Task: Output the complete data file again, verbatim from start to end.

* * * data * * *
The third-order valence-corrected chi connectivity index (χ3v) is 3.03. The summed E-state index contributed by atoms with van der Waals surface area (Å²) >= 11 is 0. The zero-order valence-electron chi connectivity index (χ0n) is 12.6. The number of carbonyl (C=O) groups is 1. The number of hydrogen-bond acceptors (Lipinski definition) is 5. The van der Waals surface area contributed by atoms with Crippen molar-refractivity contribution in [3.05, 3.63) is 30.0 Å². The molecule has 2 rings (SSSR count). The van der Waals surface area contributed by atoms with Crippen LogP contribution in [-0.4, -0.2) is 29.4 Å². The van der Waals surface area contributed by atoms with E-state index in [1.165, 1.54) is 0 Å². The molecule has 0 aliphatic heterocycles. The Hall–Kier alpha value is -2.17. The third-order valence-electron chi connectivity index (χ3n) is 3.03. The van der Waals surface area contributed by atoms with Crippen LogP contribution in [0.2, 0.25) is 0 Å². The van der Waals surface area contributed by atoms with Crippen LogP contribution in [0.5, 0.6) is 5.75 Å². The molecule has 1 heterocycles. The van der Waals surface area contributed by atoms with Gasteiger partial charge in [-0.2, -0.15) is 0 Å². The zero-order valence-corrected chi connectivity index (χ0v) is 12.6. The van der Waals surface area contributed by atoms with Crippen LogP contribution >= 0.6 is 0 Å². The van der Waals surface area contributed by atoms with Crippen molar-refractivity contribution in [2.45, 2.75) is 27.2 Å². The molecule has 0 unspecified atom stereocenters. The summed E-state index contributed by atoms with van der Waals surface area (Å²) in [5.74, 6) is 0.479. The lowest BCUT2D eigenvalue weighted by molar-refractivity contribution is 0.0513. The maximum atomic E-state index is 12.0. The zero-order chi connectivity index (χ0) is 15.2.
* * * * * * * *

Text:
The third-order valence-corrected chi connectivity index (χ3v) is 3.03. The summed E-state index contributed by atoms with van der Waals surface area (Å²) >= 11 is 0. The zero-order valence-electron chi connectivity index (χ0n) is 12.6. The number of carbonyl (C=O) groups is 1. The number of hydrogen-bond acceptors (Lipinski definition) is 5. The van der Waals surface area contributed by atoms with Crippen molar-refractivity contribution in [3.05, 3.63) is 30.0 Å². The molecule has 2 rings (SSSR count). The van der Waals surface area contributed by atoms with Crippen LogP contribution in [-0.4, -0.2) is 29.4 Å². The van der Waals surface area contributed by atoms with E-state index in [1.165, 1.54) is 0 Å². The molecule has 0 aliphatic heterocycles. The Hall–Kier alpha value is -2.17. The third-order valence-electron chi connectivity index (χ3n) is 3.03. The van der Waals surface area contributed by atoms with Crippen LogP contribution in [0.2, 0.25) is 0 Å². The van der Waals surface area contributed by atoms with Crippen LogP contribution in [0.5, 0.6) is 5.75 Å². The molecule has 1 heterocycles. The van der Waals surface area contributed by atoms with Gasteiger partial charge in [-0.2, -0.15) is 0 Å². The zero-order valence-corrected chi connectivity index (χ0v) is 12.6. The van der Waals surface area contributed by atoms with Crippen LogP contribution >= 0.6 is 0 Å². The van der Waals surface area contributed by atoms with Crippen molar-refractivity contribution in [2.45, 2.75) is 27.2 Å². The molecule has 0 unspecified atom stereocenters. The summed E-state index contributed by atoms with van der Waals surface area (Å²) in [5.74, 6) is 0.479. The lowest BCUT2D eigenvalue weighted by molar-refractivity contribution is 0.0513. The maximum atomic E-state index is 12.0. The zero-order chi connectivity index (χ0) is 15.2.